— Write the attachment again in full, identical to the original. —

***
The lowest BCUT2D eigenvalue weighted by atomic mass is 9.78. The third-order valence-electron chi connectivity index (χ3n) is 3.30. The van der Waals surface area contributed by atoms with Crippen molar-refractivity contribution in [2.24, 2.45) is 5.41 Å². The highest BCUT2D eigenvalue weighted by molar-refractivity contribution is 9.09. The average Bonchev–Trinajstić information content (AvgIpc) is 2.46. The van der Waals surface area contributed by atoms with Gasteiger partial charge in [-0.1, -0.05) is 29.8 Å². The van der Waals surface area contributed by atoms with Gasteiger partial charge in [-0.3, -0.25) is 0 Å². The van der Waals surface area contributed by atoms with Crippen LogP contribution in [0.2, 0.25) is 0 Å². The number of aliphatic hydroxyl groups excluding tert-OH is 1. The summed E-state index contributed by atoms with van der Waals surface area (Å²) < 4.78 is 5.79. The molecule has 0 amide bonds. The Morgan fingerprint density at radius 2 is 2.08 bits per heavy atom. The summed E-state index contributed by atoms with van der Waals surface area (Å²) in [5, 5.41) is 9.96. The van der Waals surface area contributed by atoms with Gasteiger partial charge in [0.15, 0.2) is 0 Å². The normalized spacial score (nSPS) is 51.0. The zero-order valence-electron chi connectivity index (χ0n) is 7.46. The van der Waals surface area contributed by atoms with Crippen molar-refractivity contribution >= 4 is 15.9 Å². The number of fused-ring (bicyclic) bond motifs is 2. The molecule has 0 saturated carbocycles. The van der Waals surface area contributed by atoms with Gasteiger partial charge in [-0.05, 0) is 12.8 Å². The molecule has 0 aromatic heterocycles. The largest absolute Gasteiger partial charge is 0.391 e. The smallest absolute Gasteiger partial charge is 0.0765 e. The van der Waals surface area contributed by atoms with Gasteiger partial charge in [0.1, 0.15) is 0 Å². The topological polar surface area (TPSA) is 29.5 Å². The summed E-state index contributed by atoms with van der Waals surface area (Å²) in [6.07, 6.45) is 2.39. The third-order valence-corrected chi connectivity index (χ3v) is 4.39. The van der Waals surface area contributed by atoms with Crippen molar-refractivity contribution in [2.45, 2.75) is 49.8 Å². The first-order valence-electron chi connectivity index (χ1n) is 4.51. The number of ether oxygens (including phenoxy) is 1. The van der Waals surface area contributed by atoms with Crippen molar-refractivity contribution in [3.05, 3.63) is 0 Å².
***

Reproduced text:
The lowest BCUT2D eigenvalue weighted by atomic mass is 9.78. The third-order valence-electron chi connectivity index (χ3n) is 3.30. The van der Waals surface area contributed by atoms with Crippen molar-refractivity contribution in [2.24, 2.45) is 5.41 Å². The highest BCUT2D eigenvalue weighted by molar-refractivity contribution is 9.09. The average Bonchev–Trinajstić information content (AvgIpc) is 2.46. The van der Waals surface area contributed by atoms with Gasteiger partial charge in [-0.1, -0.05) is 29.8 Å². The van der Waals surface area contributed by atoms with Gasteiger partial charge in [-0.3, -0.25) is 0 Å². The van der Waals surface area contributed by atoms with Crippen LogP contribution in [0.2, 0.25) is 0 Å². The number of aliphatic hydroxyl groups excluding tert-OH is 1. The summed E-state index contributed by atoms with van der Waals surface area (Å²) < 4.78 is 5.79. The molecule has 0 amide bonds. The Morgan fingerprint density at radius 2 is 2.08 bits per heavy atom. The summed E-state index contributed by atoms with van der Waals surface area (Å²) in [5, 5.41) is 9.96. The van der Waals surface area contributed by atoms with Gasteiger partial charge in [0.15, 0.2) is 0 Å². The normalized spacial score (nSPS) is 51.0. The zero-order valence-electron chi connectivity index (χ0n) is 7.46. The van der Waals surface area contributed by atoms with Crippen molar-refractivity contribution >= 4 is 15.9 Å². The number of fused-ring (bicyclic) bond motifs is 2. The molecule has 0 saturated carbocycles. The van der Waals surface area contributed by atoms with Gasteiger partial charge in [-0.05, 0) is 12.8 Å². The molecule has 0 aromatic heterocycles. The largest absolute Gasteiger partial charge is 0.391 e. The smallest absolute Gasteiger partial charge is 0.0765 e. The van der Waals surface area contributed by atoms with Gasteiger partial charge in [0.1, 0.15) is 0 Å². The topological polar surface area (TPSA) is 29.5 Å². The summed E-state index contributed by atoms with van der Waals surface area (Å²) in [6.07, 6.45) is 2.39. The third-order valence-corrected chi connectivity index (χ3v) is 4.39. The van der Waals surface area contributed by atoms with Crippen molar-refractivity contribution in [2.45, 2.75) is 49.8 Å². The first-order valence-electron chi connectivity index (χ1n) is 4.51. The number of ether oxygens (including phenoxy) is 1. The van der Waals surface area contributed by atoms with Crippen molar-refractivity contribution in [3.05, 3.63) is 0 Å².